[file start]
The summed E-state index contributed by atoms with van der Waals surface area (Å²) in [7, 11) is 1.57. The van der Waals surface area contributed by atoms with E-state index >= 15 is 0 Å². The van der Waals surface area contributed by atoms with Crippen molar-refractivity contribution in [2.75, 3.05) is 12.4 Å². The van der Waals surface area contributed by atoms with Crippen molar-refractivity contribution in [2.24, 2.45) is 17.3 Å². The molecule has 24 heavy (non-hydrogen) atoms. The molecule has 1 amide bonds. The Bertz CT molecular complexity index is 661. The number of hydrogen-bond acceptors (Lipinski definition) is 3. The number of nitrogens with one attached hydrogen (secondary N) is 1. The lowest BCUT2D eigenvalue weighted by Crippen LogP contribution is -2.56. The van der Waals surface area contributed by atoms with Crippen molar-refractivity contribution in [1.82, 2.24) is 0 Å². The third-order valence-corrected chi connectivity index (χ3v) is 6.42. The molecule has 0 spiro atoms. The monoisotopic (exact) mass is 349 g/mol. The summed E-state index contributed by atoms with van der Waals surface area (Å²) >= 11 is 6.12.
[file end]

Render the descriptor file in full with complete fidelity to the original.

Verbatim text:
The summed E-state index contributed by atoms with van der Waals surface area (Å²) in [7, 11) is 1.57. The van der Waals surface area contributed by atoms with E-state index >= 15 is 0 Å². The van der Waals surface area contributed by atoms with Crippen molar-refractivity contribution in [2.75, 3.05) is 12.4 Å². The van der Waals surface area contributed by atoms with Crippen molar-refractivity contribution in [2.24, 2.45) is 17.3 Å². The molecule has 24 heavy (non-hydrogen) atoms. The molecule has 1 amide bonds. The Bertz CT molecular complexity index is 661. The number of hydrogen-bond acceptors (Lipinski definition) is 3. The number of nitrogens with one attached hydrogen (secondary N) is 1. The lowest BCUT2D eigenvalue weighted by Crippen LogP contribution is -2.56. The van der Waals surface area contributed by atoms with Crippen molar-refractivity contribution in [1.82, 2.24) is 0 Å². The third-order valence-corrected chi connectivity index (χ3v) is 6.42. The molecule has 0 spiro atoms. The monoisotopic (exact) mass is 349 g/mol. The summed E-state index contributed by atoms with van der Waals surface area (Å²) >= 11 is 6.12.